familiar, and yet different

Nilla wafer bread

Nilla wafer bread

It started with the tiramisu. I ran out of the stash of ladyfingers that my parents had brought from Toronto, and couldn’t find ladyfingers at the grocery store, or anywhere. Sure, there were anise-flavoured cookies and shortbread and biscotti, but no ladyfingers. So in a fit of inspiration desperation, I seized a box of Nilla wafers and used those instead (and for the record, no one seemed to have noticed so there you have it, pseudoladyfingers in a time of need).

I then ended up with a ~1/4 box of Nilla wafers sitting forlornly in my cupboard and decided to bake some sort of bread with them. The result is a soft-textured loaf that smells a bit like… well… vanilla cookies?

Nilla Bread

Built upon King Arthur Flour’s Classic Sandwich Bread

Makes one sandwich loaf.


– 3 cups unbleached all-purpose flour
– 1/2 cup Nilla wafers (15ish wafers), lightly toasted and ground into crumbs
– 1 cup milk, lukewarm
– 4 tbsp (1/4 cup) vegetable oil
– 1 tbsp sugar
– 1 tsp salt
– 2 tsp instant yeast, or 2 1/4 tsp active dry yeast

– 1/2 tsp vital wheat gluten*

*Note: I was concerned that the Nilla wafers wouldn’t contribute any gluten compared to flour and added a bit of gluten to try and compensate for this.


In a large bowl, dissolve yeast in the warm milk along with the sugar, and allow to proof at room temperature until foamy, about 10 minutes.

Arrange the Nilla wafers in a single layer on a baking sheet and lightly toast them, just until you start to smell the cookies (I did this hoping to bring out the vanilla cookie aroma in them). Crush up the cookies into crumbs; I did this by putting them in a sandwich bag and crushed them with a rolling pin.

Add the flour, Nilla wafer crumbs, vital wheat gluten, oil and salt to the bowl, and stir until the dough begins to come together and leaves the sides of the bowl. Adjust the consistency as need: if the dough feels too dry, add a little bit of water, stir and check again; if the dough feels too wet, add a little bit of flour, stir and check again.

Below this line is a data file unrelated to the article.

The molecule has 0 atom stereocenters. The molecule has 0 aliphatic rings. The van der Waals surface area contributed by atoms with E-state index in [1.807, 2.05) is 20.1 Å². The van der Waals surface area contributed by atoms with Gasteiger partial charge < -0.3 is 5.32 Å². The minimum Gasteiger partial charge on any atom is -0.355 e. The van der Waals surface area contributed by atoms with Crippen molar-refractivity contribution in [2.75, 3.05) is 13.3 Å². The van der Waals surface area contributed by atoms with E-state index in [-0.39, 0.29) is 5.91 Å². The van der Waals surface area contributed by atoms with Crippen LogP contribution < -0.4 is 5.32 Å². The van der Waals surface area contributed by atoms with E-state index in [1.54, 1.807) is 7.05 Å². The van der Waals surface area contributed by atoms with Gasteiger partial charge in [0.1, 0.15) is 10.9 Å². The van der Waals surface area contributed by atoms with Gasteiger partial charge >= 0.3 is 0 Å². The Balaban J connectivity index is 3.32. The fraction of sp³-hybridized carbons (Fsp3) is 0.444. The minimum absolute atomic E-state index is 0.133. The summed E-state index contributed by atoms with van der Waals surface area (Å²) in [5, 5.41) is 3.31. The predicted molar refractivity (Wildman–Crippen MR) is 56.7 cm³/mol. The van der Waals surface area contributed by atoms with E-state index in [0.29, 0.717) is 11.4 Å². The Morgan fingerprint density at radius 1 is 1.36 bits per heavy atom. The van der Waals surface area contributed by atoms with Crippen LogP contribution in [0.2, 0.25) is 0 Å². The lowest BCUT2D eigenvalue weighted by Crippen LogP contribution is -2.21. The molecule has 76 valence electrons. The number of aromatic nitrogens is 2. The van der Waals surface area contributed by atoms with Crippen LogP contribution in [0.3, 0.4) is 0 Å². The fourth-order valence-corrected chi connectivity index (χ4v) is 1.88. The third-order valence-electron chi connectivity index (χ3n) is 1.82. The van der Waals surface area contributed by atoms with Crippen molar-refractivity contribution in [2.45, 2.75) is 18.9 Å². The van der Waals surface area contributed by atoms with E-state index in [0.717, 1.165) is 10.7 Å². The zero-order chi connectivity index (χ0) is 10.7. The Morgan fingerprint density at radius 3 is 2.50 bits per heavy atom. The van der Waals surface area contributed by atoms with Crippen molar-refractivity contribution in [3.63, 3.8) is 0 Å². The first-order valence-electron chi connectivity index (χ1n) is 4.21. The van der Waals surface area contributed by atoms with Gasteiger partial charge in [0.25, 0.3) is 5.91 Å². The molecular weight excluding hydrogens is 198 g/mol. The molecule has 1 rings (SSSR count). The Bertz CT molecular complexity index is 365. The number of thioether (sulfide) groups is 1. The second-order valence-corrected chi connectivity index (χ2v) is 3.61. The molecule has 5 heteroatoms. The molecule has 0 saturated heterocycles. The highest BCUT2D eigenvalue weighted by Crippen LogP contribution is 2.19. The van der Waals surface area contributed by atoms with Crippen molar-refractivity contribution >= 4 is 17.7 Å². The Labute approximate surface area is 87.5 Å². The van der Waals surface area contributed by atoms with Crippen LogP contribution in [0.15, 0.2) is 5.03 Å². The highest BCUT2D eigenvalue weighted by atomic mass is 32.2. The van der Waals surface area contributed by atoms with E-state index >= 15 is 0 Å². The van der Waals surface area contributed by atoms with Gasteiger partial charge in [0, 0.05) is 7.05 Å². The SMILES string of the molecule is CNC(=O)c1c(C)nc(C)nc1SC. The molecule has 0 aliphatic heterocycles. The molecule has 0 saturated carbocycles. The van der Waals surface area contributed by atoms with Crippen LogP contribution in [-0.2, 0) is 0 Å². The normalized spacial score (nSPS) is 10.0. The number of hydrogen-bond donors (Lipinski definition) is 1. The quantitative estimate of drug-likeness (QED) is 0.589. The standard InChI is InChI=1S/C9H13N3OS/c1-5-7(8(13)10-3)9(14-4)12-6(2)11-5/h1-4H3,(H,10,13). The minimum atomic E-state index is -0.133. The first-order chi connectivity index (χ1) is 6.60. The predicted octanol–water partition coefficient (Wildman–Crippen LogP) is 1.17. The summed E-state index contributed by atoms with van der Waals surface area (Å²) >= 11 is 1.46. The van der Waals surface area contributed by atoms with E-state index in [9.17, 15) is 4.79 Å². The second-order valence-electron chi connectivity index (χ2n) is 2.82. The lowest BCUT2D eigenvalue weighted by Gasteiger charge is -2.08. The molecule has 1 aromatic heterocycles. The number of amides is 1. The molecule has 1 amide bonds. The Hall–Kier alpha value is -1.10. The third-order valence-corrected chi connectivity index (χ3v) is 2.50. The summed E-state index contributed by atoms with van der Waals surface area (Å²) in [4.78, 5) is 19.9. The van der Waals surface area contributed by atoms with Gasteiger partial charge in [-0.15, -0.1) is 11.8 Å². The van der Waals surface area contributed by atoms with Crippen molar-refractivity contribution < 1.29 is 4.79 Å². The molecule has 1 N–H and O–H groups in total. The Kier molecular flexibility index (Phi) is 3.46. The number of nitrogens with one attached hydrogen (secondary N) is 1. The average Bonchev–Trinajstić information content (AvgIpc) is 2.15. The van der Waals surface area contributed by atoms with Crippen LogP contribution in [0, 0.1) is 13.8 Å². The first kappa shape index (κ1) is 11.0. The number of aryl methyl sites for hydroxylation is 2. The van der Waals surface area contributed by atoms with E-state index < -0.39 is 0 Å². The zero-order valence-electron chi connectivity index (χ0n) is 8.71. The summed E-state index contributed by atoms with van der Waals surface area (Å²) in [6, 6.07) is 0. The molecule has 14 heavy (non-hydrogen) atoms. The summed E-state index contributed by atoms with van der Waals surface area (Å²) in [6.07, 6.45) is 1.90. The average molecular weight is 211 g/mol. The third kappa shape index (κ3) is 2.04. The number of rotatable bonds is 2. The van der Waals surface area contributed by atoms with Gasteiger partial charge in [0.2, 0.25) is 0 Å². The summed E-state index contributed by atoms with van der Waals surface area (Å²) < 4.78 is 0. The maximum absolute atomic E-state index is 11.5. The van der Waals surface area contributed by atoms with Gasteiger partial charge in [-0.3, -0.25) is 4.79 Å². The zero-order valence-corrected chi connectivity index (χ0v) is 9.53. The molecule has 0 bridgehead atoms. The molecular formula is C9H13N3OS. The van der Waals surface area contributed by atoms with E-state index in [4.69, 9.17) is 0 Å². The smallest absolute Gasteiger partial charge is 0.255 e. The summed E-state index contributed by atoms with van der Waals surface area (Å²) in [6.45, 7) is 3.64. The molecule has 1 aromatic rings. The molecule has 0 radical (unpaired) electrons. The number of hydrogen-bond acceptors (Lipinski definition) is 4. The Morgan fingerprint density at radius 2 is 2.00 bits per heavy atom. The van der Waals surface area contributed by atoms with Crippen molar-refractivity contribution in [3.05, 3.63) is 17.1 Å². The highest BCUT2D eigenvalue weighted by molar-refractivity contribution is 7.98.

Transfer the dough to a lightly floured surface, and knead until it becomes smooth and supple, around 6 to 8 minutes. Transfer the dough to a lightly greased bowl, cover with a damp cloth, and allow the dough to rise till approximately doubled, about 60 minutes.

Transfer the dough to a lightly oiled work surface, and shape it to fit your pan. The KAF recipe calls for an 8 1/2 x 4 1/2-inch loaf pan but I only have 9 x 5-inch pans and they work for me. Cover the pan loosely with lightly greased plastic wrap, and allow the dough to rise for about 30 to 60 minutes, or until it’s crowned about 1 inch above the edge of the 8 1/2 x 4 1/2-inch pan (it will probably just reach the top of a 9 x 5-inch pan).

Bake in a preheated 350F oven for 30-35 minutes or until light golden brown. Remove the loaf from the oven and let it cool before slicing and serving.

* * *

I’m sending this to Susan at Wild Yeast for YeastSpotting.

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10 Responses to “familiar, and yet different”

  1. Susan/Wild Yeast Says:

    I think desperation so often leads to inspiration. I have to admit when I saw the title of the bread I had visions of a bread made with only Nilla wafers, like that mock apple pie made from Ritz crackers. This is better.

  2. msmeanie Says:

    Wow, I would never have thought of putting crushed cookies in a bread. That actually sounds really good. Thanks for the idea! Great site!

  3. YeastSpotting 5.8.09 | Wild Yeast Says:

    […] Nilla Bread […]

  4. Mary Says:

    What a nice surprise. In addtion to points for baking you deserve more for creativity.

  5. toxobread Says:

    Susan: haha I don’t think I like Nilla wafers enough to make an entire loaf out of them -_-

    msmeanie: you know, I was thinking about this, and crushed Oreos might be pretty cool in a loaf of bread, and the dark chocolate crumbs would give it a speckled look too!

    Mary: thanks! I’m a scientist by day and continue to tinker with formulae by night 😉

  6. elra Says:

    Amazing looking bread. I am not sure what Nila wafers is, but sounds like I have to explore more…

    • toxobread Says:

      Elra: Nilla wafers are vanilla flavoured cookies. You’re going to be better off making your own cookies ha ha… but they did work as a substitute for ladyfingers when I was in a fix a little while back.

  7. Jude Says:

    I’m lame because I have no idea what Nilla wafers are. Can’t help but admire that perfectly shaped loaf, though.

  8. Macie Says:

    Wow, you are so creative! Who would’ve thought of nilla wafer bread?! Sounds so good!

  9. toxobread Says:

    Jude: not lame at all! I think you’re better off with exploring ramps in all incarnations and baking breads from Suas’ ABAP than knowing what Nilla wafers are. Really and truly.

    Macie: didn’t want to just eat them, and didn’t want to throw them away, so when all you think about is bread in your spare time… 😉

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